"No! no!" cried the sick girl. "I only want you. Dorothy Dale help me-- you must help me or I shall die," and again Sarah broke into hysterical sobbing.
"What is it, Sarah dear?" pleaded Dorothy. "Tell me how I can help you," and she bent down closer to the weeping girl.
"Oh, I do not know. I have--Oh, Dorothy have you ever tried to injure another?"
"Why, no, dear, and I am sure you have not, either."
"Oh, but I have indeed! I can not bear the pain any longer. I must tell someone--you. You will know how to help me."
A very sad face looked up into Dorothy's. The brown eyes that had always been thought so proud and haughty were now "begging" for help, for pity, and for counsel.
"Tell me about it," said Dorothy, taking a trembling white hand in her own, which was scarcely more steady.
"Did--they--arrest Tavia?" asked Sarah, the words seeming to choke her in their utterance.
"Why, no. Of course they did not," Dorothy replied. "I just left Tavia a half hour ago, and she was as light hearted and happy as ever I have seen her. That little trouble at school did not last long."
"Oh, I am so glad!" exclaimed Sarah. "The thought of it has just-- haunted me!"
"About the accident?" asked Dorothy, trying to help Sarah unburden her mind.
"Yes. I really did not mean to do so wrong. But when I found you were all gone, and I tried to jump--"
"Yes, of course it was very wrong of Tavia to send you up so high just as the bell was going to ring," and Dorothy pressed the other's hand encouragingly.
"Then when I saw my white dress, all black from the ashes, I ran away!"
"Now do not excite yourself, dear," cautioned Dorothy, for she saw how Sarah's face had flushed, and did not like to hear her raise her voice so.
"No, it will not hurt me. The pain of it has been killing me ever since, but now it will go--with my confession!"
"Hush!" whispered Dorothy, "your mother is in the hall."
"Poor mother!" answered Sarah. "She has tried every way to help me, but I could not tell her. It seemed so terrible!"
"But how did you hurt your ankle?" asked Dorothy bluntly.
"I fell out--of--the--tree! I did not mean to do it. I was up there hiding from those who passed in the lane, and all at once the awful thought came to me that I could slip and blame it on Tavia. But I did not mean to do it that way. Oh, Dorothy, how dreadfully I have been punished!" and the sick girl fell to weeping again.
"Never mind dear. We all do wrong sometimes--"
"No, Dorothy Dale, you never do. I have been jealous of your love for Tavia. I have loved you from the first moment I saw you--that day helping a poor drunken man to his feet. I said then I would make you love me, but see how I have failed. You will hate me now."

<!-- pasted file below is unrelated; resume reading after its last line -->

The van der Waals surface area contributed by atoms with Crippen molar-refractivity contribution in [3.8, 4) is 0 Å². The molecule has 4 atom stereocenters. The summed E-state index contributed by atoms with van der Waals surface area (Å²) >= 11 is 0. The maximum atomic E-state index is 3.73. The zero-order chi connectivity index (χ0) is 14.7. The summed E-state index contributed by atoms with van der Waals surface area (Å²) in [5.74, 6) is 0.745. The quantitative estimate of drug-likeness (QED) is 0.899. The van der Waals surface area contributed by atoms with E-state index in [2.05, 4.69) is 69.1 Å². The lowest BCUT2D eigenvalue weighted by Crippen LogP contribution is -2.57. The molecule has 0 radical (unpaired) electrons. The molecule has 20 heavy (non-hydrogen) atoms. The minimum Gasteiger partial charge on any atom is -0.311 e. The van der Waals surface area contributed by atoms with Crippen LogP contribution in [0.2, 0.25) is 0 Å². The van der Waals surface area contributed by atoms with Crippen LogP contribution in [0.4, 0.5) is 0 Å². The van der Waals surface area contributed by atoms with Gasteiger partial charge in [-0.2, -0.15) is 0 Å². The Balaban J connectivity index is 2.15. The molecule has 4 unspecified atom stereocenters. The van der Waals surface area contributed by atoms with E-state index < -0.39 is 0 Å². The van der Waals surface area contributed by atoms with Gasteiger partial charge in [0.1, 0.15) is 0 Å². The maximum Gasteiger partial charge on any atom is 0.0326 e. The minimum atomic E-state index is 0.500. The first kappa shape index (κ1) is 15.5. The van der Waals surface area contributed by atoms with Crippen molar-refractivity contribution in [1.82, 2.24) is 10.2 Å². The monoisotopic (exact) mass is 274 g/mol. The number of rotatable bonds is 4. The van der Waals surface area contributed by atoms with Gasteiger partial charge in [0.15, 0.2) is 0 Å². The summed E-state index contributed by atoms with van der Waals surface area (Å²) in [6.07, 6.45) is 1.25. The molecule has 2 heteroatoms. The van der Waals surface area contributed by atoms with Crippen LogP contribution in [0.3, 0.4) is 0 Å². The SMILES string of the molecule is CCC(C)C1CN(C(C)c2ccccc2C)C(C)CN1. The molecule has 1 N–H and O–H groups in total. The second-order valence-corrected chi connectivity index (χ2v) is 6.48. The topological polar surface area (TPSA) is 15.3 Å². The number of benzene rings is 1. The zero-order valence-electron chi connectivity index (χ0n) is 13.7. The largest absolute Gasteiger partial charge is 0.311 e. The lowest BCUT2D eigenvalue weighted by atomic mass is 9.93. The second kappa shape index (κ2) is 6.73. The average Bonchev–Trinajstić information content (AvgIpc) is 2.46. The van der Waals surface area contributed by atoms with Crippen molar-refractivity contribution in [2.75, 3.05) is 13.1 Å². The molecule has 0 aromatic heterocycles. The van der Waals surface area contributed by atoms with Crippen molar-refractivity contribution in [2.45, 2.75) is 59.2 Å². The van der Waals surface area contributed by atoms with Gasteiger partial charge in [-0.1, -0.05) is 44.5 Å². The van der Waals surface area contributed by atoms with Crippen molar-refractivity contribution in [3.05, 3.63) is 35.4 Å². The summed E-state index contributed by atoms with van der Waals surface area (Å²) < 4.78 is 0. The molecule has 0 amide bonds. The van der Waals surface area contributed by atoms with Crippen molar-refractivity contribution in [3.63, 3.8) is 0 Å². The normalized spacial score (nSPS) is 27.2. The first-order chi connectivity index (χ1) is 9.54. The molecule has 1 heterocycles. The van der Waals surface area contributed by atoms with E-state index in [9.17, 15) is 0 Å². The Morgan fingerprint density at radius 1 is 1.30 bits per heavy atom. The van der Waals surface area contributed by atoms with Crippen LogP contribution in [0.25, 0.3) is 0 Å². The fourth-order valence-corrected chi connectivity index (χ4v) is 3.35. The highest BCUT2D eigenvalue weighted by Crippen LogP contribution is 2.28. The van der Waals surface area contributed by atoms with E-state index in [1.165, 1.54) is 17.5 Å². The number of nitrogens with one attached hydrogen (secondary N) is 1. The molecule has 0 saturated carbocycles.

"No, Sarah dear. You are better and nobler this minute than any other girl in Dalton, for no other likely, has had to make the heroic effort to do right that you have been obliged to go through with. You know the joy there is over one lost lamb when it is returned to the fold?"
Sarah leaned back, and looked up full into Dorothy's face.
"I knew you would know just what to say to me;" she whispered. "Dorothy Dale you are--an--angel," and the big, brown eyes sent out such a look of love, admiration and, at last--happiness.
"It all seemed worse to you, thinking of it here, alone, with no one to say a word to you," continued Dorothy, consolingly. "And then of course, your father was angry. That only showed how fond he is of you."
"Yes. It seems every thing helps one to do wrong. I really never accused Tavia of doing it, only that time when we came in, and then I was so sick and frightened, I had no idea, then, that father would take it all in earnest. But he rushed right off, and when I heard Squire Sanders had been at the school--oh, Dorothy how can I tell you how I felt!"
"But it is all over now," spoke Dorothy soothingly, "and I will take care that every girl in school knows the greatest part of the trouble came from a mistake."
"But I can never go back to that school again--"
"Why, of course you can. I have to make an explanation myself when I go back. You know how hasty Alice is; well she got herself in trouble on my account, and I feel I must say something about it. I was too sick then to know just what to say. So, now that Tavia is back, she will have to give an excuse. Then I can say how the whole trouble was more of a mistake, than anything else, and how we were all really somewhat to blame; perhaps one as much as another."